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TikTok responds to data privacy concerns raised by Republican senators

In a letter, TikTok CEO Shou Zi Chew gave detailed responses to questions posed by Republican senators to the company about data privacy.
A man holding a phone walks past the TikTok, logo at the International Artificial Products Expo in Hangzhou, China on Oct. 18, 2019.
A man holding a phone walks past the TikTok, logo at the International Artificial Products Expo in Hangzhou, China on Oct. 18, 2019.Chinatopix via AP file

TikTok CEO Shou Zi Chew responded in a lengthy letter to the concerns of nine Republican senators about data privacy and access to U.S. user data in China, which they outlined in a June letter to the company.

The senators’ letter, led by Sen. Marsha Blackburn, R-Tenn., expressed concern over a recent BuzzFeed News investigation which indicated that China-based TikTok employees had access to data from U.S. users. NBC News has not independently verified that reporting. TikTok is owned by the Beijing-based company ByteDance and has been a target for Republicans in recent years.

Blackburn’s letter included a series of 11 questions that the senators requested answers to by July 18. In his letter of response, dated June 30, Chew addressed each of the questions in detail.

While acknowledging that Chinese employees do have limited access to U.S. user data, Chew wrote that the “allegations and insinuations” from the BuzzFeed News article are “incorrect and are not supported by facts.”

“[W]e are confident that when you review our responses, you will see that TikTok has not, at any point, misled Congress about our data and security controls and practices.”

The BuzzFeed News report was based on leaked audio from internal TikTok meetings. Chew said that the quotes used by BuzzFeed News came from meetings for TikTok’s long-term initiative called “Project Texas,” which is attempting to fortify TikTok’s data privacy and protect U.S. national security interests.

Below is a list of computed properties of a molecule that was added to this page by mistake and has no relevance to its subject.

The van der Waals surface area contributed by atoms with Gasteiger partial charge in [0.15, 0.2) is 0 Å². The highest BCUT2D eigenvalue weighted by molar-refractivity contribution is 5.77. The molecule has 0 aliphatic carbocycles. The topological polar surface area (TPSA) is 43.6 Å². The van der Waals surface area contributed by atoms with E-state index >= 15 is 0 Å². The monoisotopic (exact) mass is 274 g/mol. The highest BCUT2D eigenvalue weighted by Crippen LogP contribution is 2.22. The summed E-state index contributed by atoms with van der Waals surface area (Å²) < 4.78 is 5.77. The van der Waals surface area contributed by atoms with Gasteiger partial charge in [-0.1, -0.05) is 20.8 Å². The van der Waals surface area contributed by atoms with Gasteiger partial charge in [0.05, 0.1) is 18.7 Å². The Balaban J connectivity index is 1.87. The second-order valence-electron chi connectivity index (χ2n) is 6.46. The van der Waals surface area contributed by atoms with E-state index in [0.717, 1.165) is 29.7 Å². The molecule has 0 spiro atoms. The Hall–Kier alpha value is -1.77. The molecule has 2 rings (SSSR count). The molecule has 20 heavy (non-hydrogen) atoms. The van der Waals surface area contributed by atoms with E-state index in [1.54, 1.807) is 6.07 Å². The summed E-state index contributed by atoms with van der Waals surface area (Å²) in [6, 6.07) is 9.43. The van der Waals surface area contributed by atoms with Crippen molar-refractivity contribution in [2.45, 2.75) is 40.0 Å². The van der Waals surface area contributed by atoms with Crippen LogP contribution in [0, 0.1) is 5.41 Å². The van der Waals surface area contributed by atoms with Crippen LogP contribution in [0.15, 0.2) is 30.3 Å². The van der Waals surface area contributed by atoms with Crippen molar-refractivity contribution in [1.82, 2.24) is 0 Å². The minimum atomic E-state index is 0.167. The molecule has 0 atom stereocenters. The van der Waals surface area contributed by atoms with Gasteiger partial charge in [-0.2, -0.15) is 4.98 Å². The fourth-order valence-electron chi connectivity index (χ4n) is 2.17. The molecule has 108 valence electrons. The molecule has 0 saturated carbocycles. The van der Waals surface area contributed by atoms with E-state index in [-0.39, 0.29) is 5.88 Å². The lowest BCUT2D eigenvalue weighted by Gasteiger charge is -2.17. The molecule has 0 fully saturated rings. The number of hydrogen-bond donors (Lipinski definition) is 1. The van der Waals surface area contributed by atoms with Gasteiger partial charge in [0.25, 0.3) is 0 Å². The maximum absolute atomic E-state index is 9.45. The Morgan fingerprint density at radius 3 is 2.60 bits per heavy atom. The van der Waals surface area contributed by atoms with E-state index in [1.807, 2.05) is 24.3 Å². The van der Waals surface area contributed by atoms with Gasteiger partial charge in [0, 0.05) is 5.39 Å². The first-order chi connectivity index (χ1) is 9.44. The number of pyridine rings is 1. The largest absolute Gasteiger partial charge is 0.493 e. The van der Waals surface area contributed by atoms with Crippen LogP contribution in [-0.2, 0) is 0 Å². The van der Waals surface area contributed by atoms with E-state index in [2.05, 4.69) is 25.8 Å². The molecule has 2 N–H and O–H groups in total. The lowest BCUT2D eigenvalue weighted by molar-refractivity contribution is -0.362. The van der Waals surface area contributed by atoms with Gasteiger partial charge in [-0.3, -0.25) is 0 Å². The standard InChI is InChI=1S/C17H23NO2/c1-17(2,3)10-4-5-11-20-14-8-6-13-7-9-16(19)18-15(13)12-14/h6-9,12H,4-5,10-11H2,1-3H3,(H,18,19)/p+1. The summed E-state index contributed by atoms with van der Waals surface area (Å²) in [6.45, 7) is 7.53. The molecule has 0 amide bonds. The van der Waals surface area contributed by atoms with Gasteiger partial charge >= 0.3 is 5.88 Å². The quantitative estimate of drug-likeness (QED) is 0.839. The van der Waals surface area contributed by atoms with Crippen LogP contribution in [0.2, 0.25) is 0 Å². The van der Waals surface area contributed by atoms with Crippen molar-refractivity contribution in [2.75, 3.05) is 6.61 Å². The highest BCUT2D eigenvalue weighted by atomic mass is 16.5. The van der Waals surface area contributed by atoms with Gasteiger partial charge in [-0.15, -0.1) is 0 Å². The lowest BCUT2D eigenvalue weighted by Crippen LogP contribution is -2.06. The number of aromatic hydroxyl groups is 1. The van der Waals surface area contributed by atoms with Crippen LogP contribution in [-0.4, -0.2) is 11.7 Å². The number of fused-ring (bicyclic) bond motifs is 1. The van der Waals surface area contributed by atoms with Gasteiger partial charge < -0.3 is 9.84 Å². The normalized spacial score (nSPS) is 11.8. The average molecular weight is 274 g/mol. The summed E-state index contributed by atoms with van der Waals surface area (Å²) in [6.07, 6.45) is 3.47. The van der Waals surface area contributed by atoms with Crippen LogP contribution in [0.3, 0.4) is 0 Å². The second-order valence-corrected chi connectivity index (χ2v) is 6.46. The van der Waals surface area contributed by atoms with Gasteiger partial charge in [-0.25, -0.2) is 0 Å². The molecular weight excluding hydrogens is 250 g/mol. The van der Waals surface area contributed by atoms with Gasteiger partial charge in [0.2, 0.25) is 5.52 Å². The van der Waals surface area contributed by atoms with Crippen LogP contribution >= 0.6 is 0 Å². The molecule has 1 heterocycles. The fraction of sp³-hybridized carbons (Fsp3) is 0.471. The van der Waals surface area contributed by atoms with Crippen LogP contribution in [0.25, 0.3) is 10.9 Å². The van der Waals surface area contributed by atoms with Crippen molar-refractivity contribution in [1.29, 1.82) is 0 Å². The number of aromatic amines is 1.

TikTok announced on June 17 that 100% of U.S. user data will now be stored in the U.S. via Oracle, with some backups held in Singapore. Chew’s letter assures that in addition to the storage of data, TikTok will be working to make all data sharing outside of the U.S. compliant with the terms of the U.S. government.

In the letter, Chew wrote, “Employees outside the U.S., including China-based employees, can have access to TikTok U.S. user data subject to a series of robust cybersecurity controls and authorization approval protocols overseen by our U.S.-based security team.” TikTok classifies data based on its sensitivity, and it increases the level of required approval depending on the sensitivity.

Certain nonsensitive data, such as public videos and comments, which are accessible to any user throughout the world, will be accessible to employees not based in the U.S., including China-based employees. This access, however, will still be extremely limited, Chew wrote.

Furthermore, Chew says in his letter that while ByteDance employees may assist in the development of the TikTok algorithm, the algorithm will only be trained on data from the U.S.-based Oracle storage. ByteDance also helps with the hiring of some of TikTok’s key personnel, according to the letter.

“TikTok’s response confirms that our fears regarding [Chinese Communist Party] influence within the company are well-founded,” Sen. Blackburn said in a statement provided to NBC News. “They should have come clean from the start but instead tried to shroud their work in secrecy. Americans need to know that if they are on TikTok, Communist China has their information. TikTok needs to come back and testify before Congress.”

The 2017 National Intelligence Law mandates that Chinese organizations and citizens “support, assist and cooperate with the state intelligence work.” In other words, companies that operate in China can be compelled to provide data to the government.

The letter from Sen. Blackburn includes the questions, “If the Chinese Communist Party asked you for U.S. user data, what is to stop you from providing it? Can the CCP compel you to provide this data, regardless of response? Can they access it regardless of response?”

Chew only partially addressed these questions in his letter, writing, “We have not been asked for such data from the CCP. We have not provided U.S. user data to the CCP, nor would we if asked.”